I'm studying scales and came across the natural, harmonic, and melodic minors. I understand the patterns for each scale but what other important differences exist between the three?
There are at least some differences in how they're used.
In short, you start with the natural minor scale. You use the harmonic minor scale when you need a dominant chord, and modify it to be the melodic minor if you need the leading note in the melody. This all is of course simplified but should give the basic idea.
I'm going to expand upon the answer already provided just to give some further clarification on the history and usage of each scale.
C Major = C D E F G A B C
This is true for all natural minor scales.
As the scale ascends, the 6th and 7th degrees are raised in order to dissolve the augmented interval between the normally b6 and #7 scale degrees and create a leading tone that resolves strongly to a tonic. Thus:
A Melodic Minor = A B C D E F# G# A (ascending)
As the scale descends, it becomes a natural minor scale, with the 6th and 7th degrees now moving back to their original formation.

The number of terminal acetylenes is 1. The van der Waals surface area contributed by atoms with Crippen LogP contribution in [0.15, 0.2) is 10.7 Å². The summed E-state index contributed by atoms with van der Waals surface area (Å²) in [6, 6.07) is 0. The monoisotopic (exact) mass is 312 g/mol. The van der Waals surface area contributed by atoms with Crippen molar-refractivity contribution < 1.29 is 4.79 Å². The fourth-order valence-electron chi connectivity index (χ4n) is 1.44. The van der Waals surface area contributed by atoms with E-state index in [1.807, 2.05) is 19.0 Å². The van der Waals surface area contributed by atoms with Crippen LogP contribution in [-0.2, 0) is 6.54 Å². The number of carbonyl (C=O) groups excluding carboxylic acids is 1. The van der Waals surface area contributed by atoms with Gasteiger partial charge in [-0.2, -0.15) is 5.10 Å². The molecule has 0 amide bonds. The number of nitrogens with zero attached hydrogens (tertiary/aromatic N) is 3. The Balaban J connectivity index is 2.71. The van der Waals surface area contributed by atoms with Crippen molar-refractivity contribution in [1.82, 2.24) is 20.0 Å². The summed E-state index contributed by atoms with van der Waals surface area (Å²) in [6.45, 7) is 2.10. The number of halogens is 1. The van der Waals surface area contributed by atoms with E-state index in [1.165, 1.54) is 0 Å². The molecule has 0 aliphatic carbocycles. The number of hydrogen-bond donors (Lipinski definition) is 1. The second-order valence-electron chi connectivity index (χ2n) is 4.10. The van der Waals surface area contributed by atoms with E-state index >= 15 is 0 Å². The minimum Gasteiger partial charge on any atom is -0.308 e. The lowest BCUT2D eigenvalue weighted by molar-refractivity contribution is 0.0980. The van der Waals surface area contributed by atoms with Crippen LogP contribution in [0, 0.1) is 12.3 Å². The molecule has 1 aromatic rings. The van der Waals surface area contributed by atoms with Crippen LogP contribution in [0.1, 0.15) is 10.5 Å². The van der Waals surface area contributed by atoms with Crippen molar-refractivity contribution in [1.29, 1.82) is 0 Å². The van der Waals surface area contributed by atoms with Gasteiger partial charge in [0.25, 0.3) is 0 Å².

A Melodic Minor = A B C D E F G A (descending)
Hope that helps.
The differences are not very meaningful to music, but very prominent in musical pedagogy (unfortunately). In the Major (de:Dur, hart, lat: durus, en:hard) "gender", there are 7 fixed pitches, whereas in Minor (de:Moll, weich, lat: mollus, en:soft) two of them come in two flavours: the 6th and 7th can be minor or major. All of these combinations are in use, but there are some stereotypes, that lead to preferred sequences. So, for instance, in rising scales the major flavours are more often used than the minor ones. The natural Minor scale isn't very convincing by itself because its material is undistinguishable from Major, if there are no other clues.
You should know these three kinds of Minor, for examination purposes. But it's maybe more important to be aware, that there are no compositions at all in either of them.
If you look at Bach - who had surely a well-established feeling for Major and Minor - you'll see mostly only scale parts in use. Their ends or turning points are often the key dissonance for the Minor tonality: the diminished sixth. In the following example, I picked from Wikipedia, you see a scale part falling to the Major 7th, an upward jump by the diminished 6th, followed by another scale part:
So the sizes of the 6th and 7th in Minor are not controlled by one of "the three scales of Minor", but instead by the tonal (or musical) context (or purpose).
All of the minor scales you mentioned have something different. Let's take the C minor scale for example:
So, you could use any minor you like, depending on what you like.